Betsy Ross House

Philadelphia, United States

Betsy Ross House

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The Betsy Ross House is a landmark in Philadelphia purported to be the site where the seamstress and flag-maker Betsy Ross (1752-1836) lived when she is said to have sewed the first American Flag. The origins of the Betsy Ross myth trace back to her relatives, particularly her grandsons, William and George Canby, and the celebrations of the Centennial of 1876. Evidence for the precise location of Ross' home came from verification provided by several surviving family members, although the best archival evidence indicates the house would have been adjacent to the one that still stands today as The Betsy Ross House. The 1937 Philadelphia Guide noted that, after the current Betsy Ross House was selected as the Flag House, the adjacent building where Ross may have indeed lived "was torn down to lessen the hazards of fire, perhaps adding a touch of irony to what may well have been an error in research." Although the house is one of the most visited tourist sites in Philadelphia, the claim that Ross once lived there, and that she designed and sewed the first American flag, sometimes called the Betsy Ross flag, are considered false by most historians.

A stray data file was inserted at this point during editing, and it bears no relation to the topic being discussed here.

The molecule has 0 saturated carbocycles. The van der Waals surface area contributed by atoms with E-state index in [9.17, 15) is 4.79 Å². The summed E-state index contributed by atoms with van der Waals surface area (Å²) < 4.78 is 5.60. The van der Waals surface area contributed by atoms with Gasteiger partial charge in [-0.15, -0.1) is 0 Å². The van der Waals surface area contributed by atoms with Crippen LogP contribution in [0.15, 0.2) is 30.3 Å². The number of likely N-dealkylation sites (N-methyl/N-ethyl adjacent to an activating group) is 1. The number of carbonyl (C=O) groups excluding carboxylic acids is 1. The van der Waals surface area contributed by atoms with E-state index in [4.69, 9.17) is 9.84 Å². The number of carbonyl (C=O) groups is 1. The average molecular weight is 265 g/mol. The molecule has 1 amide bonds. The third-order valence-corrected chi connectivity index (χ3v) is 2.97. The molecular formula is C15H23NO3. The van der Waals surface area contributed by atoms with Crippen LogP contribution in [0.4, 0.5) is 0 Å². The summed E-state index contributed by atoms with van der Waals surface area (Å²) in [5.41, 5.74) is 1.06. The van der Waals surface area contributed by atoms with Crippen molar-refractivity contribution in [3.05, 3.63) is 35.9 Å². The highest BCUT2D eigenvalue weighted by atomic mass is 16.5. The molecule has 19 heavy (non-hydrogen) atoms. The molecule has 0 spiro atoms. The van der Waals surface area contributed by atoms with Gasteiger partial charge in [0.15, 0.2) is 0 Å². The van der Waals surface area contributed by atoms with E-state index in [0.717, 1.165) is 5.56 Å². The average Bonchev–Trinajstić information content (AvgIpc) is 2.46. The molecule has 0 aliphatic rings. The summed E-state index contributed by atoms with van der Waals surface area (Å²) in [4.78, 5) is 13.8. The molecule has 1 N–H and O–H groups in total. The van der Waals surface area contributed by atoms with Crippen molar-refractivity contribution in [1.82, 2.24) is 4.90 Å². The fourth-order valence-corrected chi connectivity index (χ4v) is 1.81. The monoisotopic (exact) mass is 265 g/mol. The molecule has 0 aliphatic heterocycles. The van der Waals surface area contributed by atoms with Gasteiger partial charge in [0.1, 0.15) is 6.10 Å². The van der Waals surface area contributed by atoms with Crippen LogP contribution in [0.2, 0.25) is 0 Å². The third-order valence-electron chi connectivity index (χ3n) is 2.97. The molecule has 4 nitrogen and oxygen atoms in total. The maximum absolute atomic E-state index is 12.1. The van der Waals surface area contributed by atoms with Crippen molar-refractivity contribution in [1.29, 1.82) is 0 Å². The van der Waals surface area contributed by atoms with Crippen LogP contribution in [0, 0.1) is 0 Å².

The house sits on Arch Street, several blocks from Independence Hall and the Liberty Bell in Philadelphia, Pennsylvania. The front part of the building was built around 1740, in the Pennsylvania colonial style, with the stair hall and the rear section added 10 to 20 years later. Had she lived here, Ross would have resided in the house from 1776, the death of her first husband, John Ross, until about 1779.




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